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 November 13

by Karen Purze

If you’re gainfully employed and spend your free time coordinating care and support for your parents, you are a working daughter (props to Liz O’Donnell, founder of workingdaugther.com for coining the term.)

Millions of daughters are working overtime to help out their parents, but many working daughters keep their “side hustle” out of the conversation at work — even as it slowly consumes them.

If you’re a working daughter (or son), there are three important conversations you should not delay.

Talking with your employer, your team, and your parents about what’s going on can relieve some of the stress by:

  • connecting you with benefits you might not know about at work,
  • getting you the support you need at home, and
  • preparing you for the road ahead with your parents.

In this post, I’ll cover the first critical conversation: the one with your employer. In subsequent posts, I’ll cover the other two: the one you need to have with your “team” (whoever’s in this with you), and the one you need to have with your parents (or the person you’re caring for.)

Working Daughters, Talk to Your Employer

These responsibilities can creep up on you. It’s important to try to reach a sustainable agreement with your employer before you’re overwhelmed. I understand if you’re worried about disclosing your responsibilities outside of work. You’re not alone in fearing adverse reactions from your employer. That’s why before you talk to your manager, you’re going to prepare. You know your situation best, but before you decide to say nothing, know that you could be caregiving for an extended period of time — think years not months. (The average duration of a caregiver’s role is 4 years!)

Before the conversation

  • Think About What YOU Want. If you’re the point person for a growing list of medical, financial, and legal tasks relating to your parents’ care, maybe it’s time to take stock. Do you want to keep growing in your career, or would you prefer a different schedule or work arrangement? Do you want support in your current role, or do you want to negotiate new responsibilities? Maybe you simply want to make your manager aware of a situation which is stable now, but may change in the near future. Thinking about what you really want is important preparation for getting it.
  • Do Your Research. It’s a good time to review your job description, any contracts you signed when you started, and the employee handbook (assuming there is one.) Schedule a confidential conversation with human resources before you meet with your manager if you have benefits questions or are not sure how your employer’s policies would be applied to your situation.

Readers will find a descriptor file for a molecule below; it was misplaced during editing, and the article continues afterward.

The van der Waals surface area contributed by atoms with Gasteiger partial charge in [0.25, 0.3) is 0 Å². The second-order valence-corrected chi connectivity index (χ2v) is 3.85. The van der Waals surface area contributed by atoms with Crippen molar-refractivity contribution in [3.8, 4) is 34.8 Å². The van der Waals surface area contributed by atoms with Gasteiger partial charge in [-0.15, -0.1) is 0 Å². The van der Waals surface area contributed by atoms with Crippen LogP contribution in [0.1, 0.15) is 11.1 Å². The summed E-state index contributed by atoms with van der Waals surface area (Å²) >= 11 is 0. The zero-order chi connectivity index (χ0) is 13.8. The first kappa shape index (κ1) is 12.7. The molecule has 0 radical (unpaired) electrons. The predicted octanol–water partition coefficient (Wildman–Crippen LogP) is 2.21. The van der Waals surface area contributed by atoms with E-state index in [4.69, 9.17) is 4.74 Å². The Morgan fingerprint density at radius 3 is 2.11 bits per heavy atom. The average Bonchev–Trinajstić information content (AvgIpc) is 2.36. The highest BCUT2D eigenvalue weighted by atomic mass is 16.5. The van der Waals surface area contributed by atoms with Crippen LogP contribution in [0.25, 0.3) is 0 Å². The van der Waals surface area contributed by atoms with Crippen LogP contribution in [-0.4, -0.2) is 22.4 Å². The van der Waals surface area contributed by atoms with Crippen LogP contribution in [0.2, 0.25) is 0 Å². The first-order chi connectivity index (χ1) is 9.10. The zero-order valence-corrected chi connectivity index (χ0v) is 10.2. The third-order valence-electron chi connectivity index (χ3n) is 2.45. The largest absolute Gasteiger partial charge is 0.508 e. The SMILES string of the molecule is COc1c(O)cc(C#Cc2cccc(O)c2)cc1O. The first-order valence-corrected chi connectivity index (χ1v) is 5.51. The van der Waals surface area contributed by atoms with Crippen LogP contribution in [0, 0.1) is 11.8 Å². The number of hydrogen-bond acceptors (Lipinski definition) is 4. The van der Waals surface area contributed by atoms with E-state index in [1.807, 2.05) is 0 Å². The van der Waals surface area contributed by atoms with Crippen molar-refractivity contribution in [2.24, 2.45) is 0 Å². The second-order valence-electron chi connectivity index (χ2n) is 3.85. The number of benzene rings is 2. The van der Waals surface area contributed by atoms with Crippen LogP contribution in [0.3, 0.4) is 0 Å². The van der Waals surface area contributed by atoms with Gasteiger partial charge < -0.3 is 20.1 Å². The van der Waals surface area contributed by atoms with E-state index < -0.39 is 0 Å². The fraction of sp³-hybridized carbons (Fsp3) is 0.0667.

• Prepare. If you’re looking for a schedule change, is there precedent at your employer for the work arrangement you want to propose? Is there another role at the company that might be a better fit right now? Come prepared with a proposal if you’re looking for a change.

Conversation Goals

  • Get it Out in the Open. If you have significant outside responsibilities that could affect your schedule, your stress level, or your career ambitions it’s important to be honest about it. You don’t have to go into details, but you may find it’s a relief to get it out in the open (even if only with your manager.)
  • Make a Backup Plan. I talk a lot about creating a personal emergency plan, so someone can keep things going if something happens to you. A work emergency plan is a good idea, too, especially if you’re the emergency contact for a person with fragile health. Who can fill in on your projects for a few days if you’re called out to attend to a family member? Are your files in order and accessible to others if needed? Agree with your manager on how your absence would be communicated to the rest of the team, and how you’ll keep in touch with each other in the event of a family emergency.
  • Ask for Support. The more clear you are about what you want, the easier it is to ask for it. You may not get it, but if you’re upfront with your employer you have a better chance of getting the support you need.
  • Reaffirm Your Commitment. If you are committed to doing your best and staying with your current employer, let them know!

After the Conversation

  • Follow Up Promptly. Send an email summarizing the conversation and any follow-up tasks you agreed on. This gives your manager a chance to correct anything you may have misinterpreted and gives you a way to reflect on your initial agreement as things change.

When my mom had a stroke, the only thing the doctors could tell us with any certainty was that it was going to be a long road to recovery. I had a very demanding and highly visible job at the time and knew immediately that being there for my family was going to have an impact at work. I had a discussion with HR and my manager as soon as my mom was out of the ICU. I asked if I could use my leave to take one day off a week until the end of the summer (nearly three months.) My manager didn’t think twice about agreeing to it. I don’t know if this is typical. You may still be worried your conversation is going to be difficult, and your manager unsupportive. Maybe. You know best on this.

But here’s what I know best: if you don’t ask for support at work, you’re not going to get it. And then nobody wins. Not you, not your family, not your employer.

So, working daughters, time to take action on talking with your employer! Let me know how it goes.

Good luck,

Karen Purze

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About the author

Karen Purze is the author of Life In Motion: A Guide for Gathering Life’s Vital Details, a workbook to help people get their affairs in order. She is currently working on a memoir about her caregiving experience. Sign up for the Life in Motion Guide newsletter to be the first to hear more!

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